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R.J.(Bob) Evans
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Hi yo silver
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« Reply #8 on: August 23, 2006, 06:52:53 PM »

I hear ya, JR.  The nut from the north makes a good point, too.  Thanks for the responses, guys.
I'm getting a little antsy, now to find a bus.  I don't worry so much about price as I do about availability, if some person (who shall remain unnamed in the interest of political correctness) does something stupid to a pipeline or oil tanker.
Dennis
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Blue Ridge Mountains of VA   Hi Yo Silver! MC9
NJT5047
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« Reply #9 on: August 23, 2006, 08:13:30 PM »

The nut from the north has a manual tranny...EH? There's a couple extra MPGs. Wink
Buy the MC9 with the 8V82, You'll love it. I'd rather put fuel into something that will go with the big dogs than have a frugal land slug!
Be a cool bus!
JR
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JR Lynch , Charlotte, NC
87 MC9, 6V92TA DDEC, HT748R ATEC

"Every government interference in the economy consists of giving an unearned benefit, extorted by force, to some men at the expense of others.

Ayn Rand
RJ
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« Reply #10 on: August 24, 2006, 06:57:32 AM »


  Also, the bus, an MC9, was ordered new with the 8V92.  Can I assume it will be equipped with the bigger radiators? 



Easiest way to tell if it's a factory 8V92 installation is to look at the squirrel cages thru the regular engine compartment doors - especially if you've got another MC-9 close by to compare.  The OEM squirrels protrude down into the engine compartment about 3" - 4", and the sheet metal cutouts for them on the blower compartment floor will be nice and clean.  If it's a retrofit, and someone's installed the bigger blowers, more than likely they will have used a nibbler or similar tool to enlarge the blower compartment, and the cuts will not be as clean.  The OEM 8v71 and 6V92 squirrels are, for the most part, flush with the bottom of the blower compartment, btw.

Using a quarter, you can also pop open the radiator compartments and actually see the thicker radiators.  While you've got the doors open, look at the seals to determine their condition - they're a critical component.

5 - 6.5 mpg is typical of MC-9s, regardless of powerplant.  Be conservative, figure 5 mpg for calculating fuel stops.  125 useable out of 144 (150 useable out of 178 if it has the aux tank in the front baggage bay) will keep you from having to reprime by the roadside.

HTH. . .
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RJ Long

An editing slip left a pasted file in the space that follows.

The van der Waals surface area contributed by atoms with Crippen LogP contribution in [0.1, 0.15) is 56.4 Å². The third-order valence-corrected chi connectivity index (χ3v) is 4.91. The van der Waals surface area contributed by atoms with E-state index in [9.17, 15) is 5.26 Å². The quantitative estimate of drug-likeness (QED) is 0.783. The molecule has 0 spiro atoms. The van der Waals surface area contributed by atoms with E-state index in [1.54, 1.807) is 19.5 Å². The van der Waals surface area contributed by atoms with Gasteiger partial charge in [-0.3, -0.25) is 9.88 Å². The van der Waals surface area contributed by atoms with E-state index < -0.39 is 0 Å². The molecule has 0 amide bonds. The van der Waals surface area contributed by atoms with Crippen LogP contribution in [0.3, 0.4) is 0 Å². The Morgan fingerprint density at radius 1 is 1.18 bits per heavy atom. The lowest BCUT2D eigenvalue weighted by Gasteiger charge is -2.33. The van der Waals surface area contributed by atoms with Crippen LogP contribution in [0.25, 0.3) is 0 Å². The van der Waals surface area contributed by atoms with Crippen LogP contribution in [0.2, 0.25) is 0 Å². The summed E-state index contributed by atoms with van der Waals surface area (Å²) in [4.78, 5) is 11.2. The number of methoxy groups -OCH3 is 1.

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Fresno CA
brojcol
Jimmy
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« Reply #11 on: August 24, 2006, 07:38:17 AM »

Hey JR,

Quote
The nut from the north has a manual tranny...EH?  There's a couple extra MPGs.
Buy the MC9 with the 8V82,  You'll love it. I'd rather put fuel into something that will go with the big dogs than have a frugal land slug!
Be a cool bus

I had an 8V-71 in my 4107, it ran like a spotted ape.  I left truckers on hills eating my dust.  However, my 07 was a 35 footer.

Now there's an idea...why not look for a 35 footer instead of a 40.  You probably wouldn't miss the extra 5 foot, but you'd probably save more on fuel.  I may be assuming here, but it seems that a 35' would get better gas mileage...you know like a civic gets better gas mileage than a deuce and a quarter.

Jimmy
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"Ask yourself this question...Are you funky enough to be a globetrotter?  Well are you???  ARE YOU?!?!

deal with it."            Professor Bubblegum Tate
Hi yo silver
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« Reply #12 on: August 24, 2006, 07:55:01 AM »

Thanks all, for the information and advice.  By the way, when I said I was more concerned about availability than price, I was referring to fuel, not buses!
Dennis
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Blue Ridge Mountains of VA   Hi Yo Silver! MC9
glang
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« Reply #13 on: September 06, 2006, 03:00:01 PM »

I get 6 miles per Gallon on average ,8V92 TA,80 Prevost, towing a 25Ft trailer, peddle to the metal. Great to have the Power.
Also running a 13K gen and Proheat Furnace from main tank. I tried running slower,didn't see any difference except I was bored to tears..